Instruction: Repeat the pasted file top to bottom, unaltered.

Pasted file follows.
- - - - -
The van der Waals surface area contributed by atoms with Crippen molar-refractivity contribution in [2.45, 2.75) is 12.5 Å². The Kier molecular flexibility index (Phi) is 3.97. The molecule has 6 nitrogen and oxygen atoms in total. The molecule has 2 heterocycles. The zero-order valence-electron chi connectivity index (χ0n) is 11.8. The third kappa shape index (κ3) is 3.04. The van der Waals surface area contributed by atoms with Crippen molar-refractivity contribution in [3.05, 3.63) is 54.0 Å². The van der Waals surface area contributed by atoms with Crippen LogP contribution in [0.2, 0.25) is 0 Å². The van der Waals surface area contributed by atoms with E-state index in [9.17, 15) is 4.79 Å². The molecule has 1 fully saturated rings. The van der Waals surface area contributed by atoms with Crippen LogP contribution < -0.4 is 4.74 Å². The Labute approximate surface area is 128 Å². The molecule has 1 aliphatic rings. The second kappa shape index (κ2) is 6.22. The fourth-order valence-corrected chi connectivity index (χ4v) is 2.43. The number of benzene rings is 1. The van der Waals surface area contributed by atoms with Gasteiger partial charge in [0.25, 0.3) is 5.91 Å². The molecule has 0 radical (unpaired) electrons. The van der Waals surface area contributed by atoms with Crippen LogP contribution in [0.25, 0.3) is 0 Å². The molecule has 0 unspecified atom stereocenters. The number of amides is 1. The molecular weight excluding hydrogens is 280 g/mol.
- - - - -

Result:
The van der Waals surface area contributed by atoms with Crippen molar-refractivity contribution in [2.45, 2.75) is 12.5 Å². The Kier molecular flexibility index (Phi) is 3.97. The molecule has 6 nitrogen and oxygen atoms in total. The molecule has 2 heterocycles. The zero-order valence-electron chi connectivity index (χ0n) is 11.8. The third kappa shape index (κ3) is 3.04. The van der Waals surface area contributed by atoms with Crippen molar-refractivity contribution in [3.05, 3.63) is 54.0 Å². The van der Waals surface area contributed by atoms with Crippen LogP contribution in [0.2, 0.25) is 0 Å². The van der Waals surface area contributed by atoms with E-state index in [9.17, 15) is 4.79 Å². The molecule has 1 fully saturated rings. The van der Waals surface area contributed by atoms with Crippen LogP contribution < -0.4 is 4.74 Å². The Labute approximate surface area is 128 Å². The molecule has 1 aliphatic rings. The second kappa shape index (κ2) is 6.22. The fourth-order valence-corrected chi connectivity index (χ4v) is 2.43. The number of benzene rings is 1. The van der Waals surface area contributed by atoms with Gasteiger partial charge in [0.25, 0.3) is 5.91 Å². The molecule has 0 radical (unpaired) electrons. The van der Waals surface area contributed by atoms with Crippen LogP contribution in [0.25, 0.3) is 0 Å². The molecule has 0 unspecified atom stereocenters. The number of amides is 1. The molecular weight excluding hydrogens is 280 g/mol.